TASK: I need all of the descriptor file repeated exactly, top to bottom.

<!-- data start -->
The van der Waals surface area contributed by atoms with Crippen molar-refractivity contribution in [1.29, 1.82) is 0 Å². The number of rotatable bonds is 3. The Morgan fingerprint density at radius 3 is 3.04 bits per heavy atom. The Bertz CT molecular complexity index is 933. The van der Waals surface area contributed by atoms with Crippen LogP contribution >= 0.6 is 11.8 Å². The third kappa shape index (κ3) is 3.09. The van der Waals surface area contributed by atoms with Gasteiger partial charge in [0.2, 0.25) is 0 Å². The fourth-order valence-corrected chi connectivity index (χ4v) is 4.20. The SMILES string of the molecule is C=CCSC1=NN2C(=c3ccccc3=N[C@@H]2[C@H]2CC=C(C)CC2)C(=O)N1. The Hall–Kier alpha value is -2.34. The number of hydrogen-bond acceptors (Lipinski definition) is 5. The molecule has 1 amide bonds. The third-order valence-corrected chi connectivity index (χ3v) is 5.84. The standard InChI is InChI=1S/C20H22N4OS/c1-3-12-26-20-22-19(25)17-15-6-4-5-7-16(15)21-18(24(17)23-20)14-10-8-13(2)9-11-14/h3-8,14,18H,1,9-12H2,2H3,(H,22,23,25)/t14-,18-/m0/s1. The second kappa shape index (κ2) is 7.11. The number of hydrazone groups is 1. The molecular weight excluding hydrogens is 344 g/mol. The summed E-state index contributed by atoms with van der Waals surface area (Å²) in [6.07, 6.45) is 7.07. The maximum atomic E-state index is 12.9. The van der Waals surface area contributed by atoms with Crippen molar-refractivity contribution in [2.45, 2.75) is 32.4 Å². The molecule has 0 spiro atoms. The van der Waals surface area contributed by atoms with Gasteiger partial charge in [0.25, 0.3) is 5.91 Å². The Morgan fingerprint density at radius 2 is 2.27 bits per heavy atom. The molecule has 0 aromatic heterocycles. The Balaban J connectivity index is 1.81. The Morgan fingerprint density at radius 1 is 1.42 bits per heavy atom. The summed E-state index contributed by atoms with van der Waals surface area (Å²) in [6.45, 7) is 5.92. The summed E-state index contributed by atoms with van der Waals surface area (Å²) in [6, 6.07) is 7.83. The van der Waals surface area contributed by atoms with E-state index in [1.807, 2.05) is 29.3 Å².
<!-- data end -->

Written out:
The van der Waals surface area contributed by atoms with Crippen molar-refractivity contribution in [1.29, 1.82) is 0 Å². The number of rotatable bonds is 3. The Morgan fingerprint density at radius 3 is 3.04 bits per heavy atom. The Bertz CT molecular complexity index is 933. The van der Waals surface area contributed by atoms with Crippen LogP contribution >= 0.6 is 11.8 Å². The third kappa shape index (κ3) is 3.09. The van der Waals surface area contributed by atoms with Gasteiger partial charge in [0.2, 0.25) is 0 Å². The fourth-order valence-corrected chi connectivity index (χ4v) is 4.20. The SMILES string of the molecule is C=CCSC1=NN2C(=c3ccccc3=N[C@@H]2[C@H]2CC=C(C)CC2)C(=O)N1. The Hall–Kier alpha value is -2.34. The number of hydrogen-bond acceptors (Lipinski definition) is 5. The molecule has 1 amide bonds. The third-order valence-corrected chi connectivity index (χ3v) is 5.84. The standard InChI is InChI=1S/C20H22N4OS/c1-3-12-26-20-22-19(25)17-15-6-4-5-7-16(15)21-18(24(17)23-20)14-10-8-13(2)9-11-14/h3-8,14,18H,1,9-12H2,2H3,(H,22,23,25)/t14-,18-/m0/s1. The second kappa shape index (κ2) is 7.11. The number of hydrazone groups is 1. The molecular weight excluding hydrogens is 344 g/mol. The summed E-state index contributed by atoms with van der Waals surface area (Å²) in [6.07, 6.45) is 7.07. The maximum atomic E-state index is 12.9. The van der Waals surface area contributed by atoms with Crippen molar-refractivity contribution in [2.45, 2.75) is 32.4 Å². The molecule has 0 spiro atoms. The van der Waals surface area contributed by atoms with Gasteiger partial charge in [0.25, 0.3) is 5.91 Å². The Morgan fingerprint density at radius 2 is 2.27 bits per heavy atom. The molecule has 0 aromatic heterocycles. The Balaban J connectivity index is 1.81. The Morgan fingerprint density at radius 1 is 1.42 bits per heavy atom. The summed E-state index contributed by atoms with van der Waals surface area (Å²) in [6.45, 7) is 5.92. The summed E-state index contributed by atoms with van der Waals surface area (Å²) in [6, 6.07) is 7.83. The van der Waals surface area contributed by atoms with E-state index in [1.807, 2.05) is 29.3 Å².